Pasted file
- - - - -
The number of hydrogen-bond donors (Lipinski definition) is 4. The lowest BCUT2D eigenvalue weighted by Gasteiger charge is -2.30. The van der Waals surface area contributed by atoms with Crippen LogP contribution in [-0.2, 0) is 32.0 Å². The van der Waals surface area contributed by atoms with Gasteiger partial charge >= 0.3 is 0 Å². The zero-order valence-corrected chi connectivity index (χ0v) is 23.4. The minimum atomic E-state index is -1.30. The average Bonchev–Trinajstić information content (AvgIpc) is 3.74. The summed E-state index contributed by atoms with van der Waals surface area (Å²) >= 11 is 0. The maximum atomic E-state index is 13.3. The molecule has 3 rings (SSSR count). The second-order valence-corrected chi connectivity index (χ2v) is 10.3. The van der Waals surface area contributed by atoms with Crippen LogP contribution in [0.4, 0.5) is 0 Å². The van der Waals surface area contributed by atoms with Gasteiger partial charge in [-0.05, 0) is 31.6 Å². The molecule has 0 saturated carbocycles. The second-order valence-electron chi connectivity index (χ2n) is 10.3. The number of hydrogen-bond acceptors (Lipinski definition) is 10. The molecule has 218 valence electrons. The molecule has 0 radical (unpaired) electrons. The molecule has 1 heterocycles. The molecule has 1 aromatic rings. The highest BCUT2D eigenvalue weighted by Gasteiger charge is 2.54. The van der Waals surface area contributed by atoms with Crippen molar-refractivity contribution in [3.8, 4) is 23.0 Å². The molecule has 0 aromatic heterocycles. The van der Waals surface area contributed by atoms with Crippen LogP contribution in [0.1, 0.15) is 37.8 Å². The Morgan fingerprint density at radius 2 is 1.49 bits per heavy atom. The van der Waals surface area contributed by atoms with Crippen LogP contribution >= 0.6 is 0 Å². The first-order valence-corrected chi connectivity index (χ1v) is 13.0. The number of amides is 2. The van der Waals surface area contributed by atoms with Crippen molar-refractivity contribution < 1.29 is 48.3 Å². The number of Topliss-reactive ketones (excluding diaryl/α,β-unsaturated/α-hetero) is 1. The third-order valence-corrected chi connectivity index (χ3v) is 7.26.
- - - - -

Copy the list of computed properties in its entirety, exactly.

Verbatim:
The number of hydrogen-bond donors (Lipinski definition) is 4. The lowest BCUT2D eigenvalue weighted by Gasteiger charge is -2.30. The van der Waals surface area contributed by atoms with Crippen LogP contribution in [-0.2, 0) is 32.0 Å². The van der Waals surface area contributed by atoms with Gasteiger partial charge >= 0.3 is 0 Å². The zero-order valence-corrected chi connectivity index (χ0v) is 23.4. The minimum atomic E-state index is -1.30. The average Bonchev–Trinajstić information content (AvgIpc) is 3.74. The summed E-state index contributed by atoms with van der Waals surface area (Å²) >= 11 is 0. The maximum atomic E-state index is 13.3. The molecule has 3 rings (SSSR count). The second-order valence-corrected chi connectivity index (χ2v) is 10.3. The van der Waals surface area contributed by atoms with Crippen LogP contribution in [0.4, 0.5) is 0 Å². The van der Waals surface area contributed by atoms with Gasteiger partial charge in [-0.05, 0) is 31.6 Å². The molecule has 0 saturated carbocycles. The second-order valence-electron chi connectivity index (χ2n) is 10.3. The number of hydrogen-bond acceptors (Lipinski definition) is 10. The molecule has 218 valence electrons. The molecule has 0 radical (unpaired) electrons. The molecule has 1 heterocycles. The molecule has 1 aromatic rings. The highest BCUT2D eigenvalue weighted by Gasteiger charge is 2.54. The van der Waals surface area contributed by atoms with Crippen molar-refractivity contribution in [3.8, 4) is 23.0 Å². The molecule has 0 aromatic heterocycles. The van der Waals surface area contributed by atoms with Crippen LogP contribution in [0.1, 0.15) is 37.8 Å². The Morgan fingerprint density at radius 2 is 1.49 bits per heavy atom. The van der Waals surface area contributed by atoms with Crippen LogP contribution >= 0.6 is 0 Å². The first-order valence-corrected chi connectivity index (χ1v) is 13.0. The number of amides is 2. The van der Waals surface area contributed by atoms with Crippen molar-refractivity contribution < 1.29 is 48.3 Å². The number of Topliss-reactive ketones (excluding diaryl/α,β-unsaturated/α-hetero) is 1. The third-order valence-corrected chi connectivity index (χ3v) is 7.26.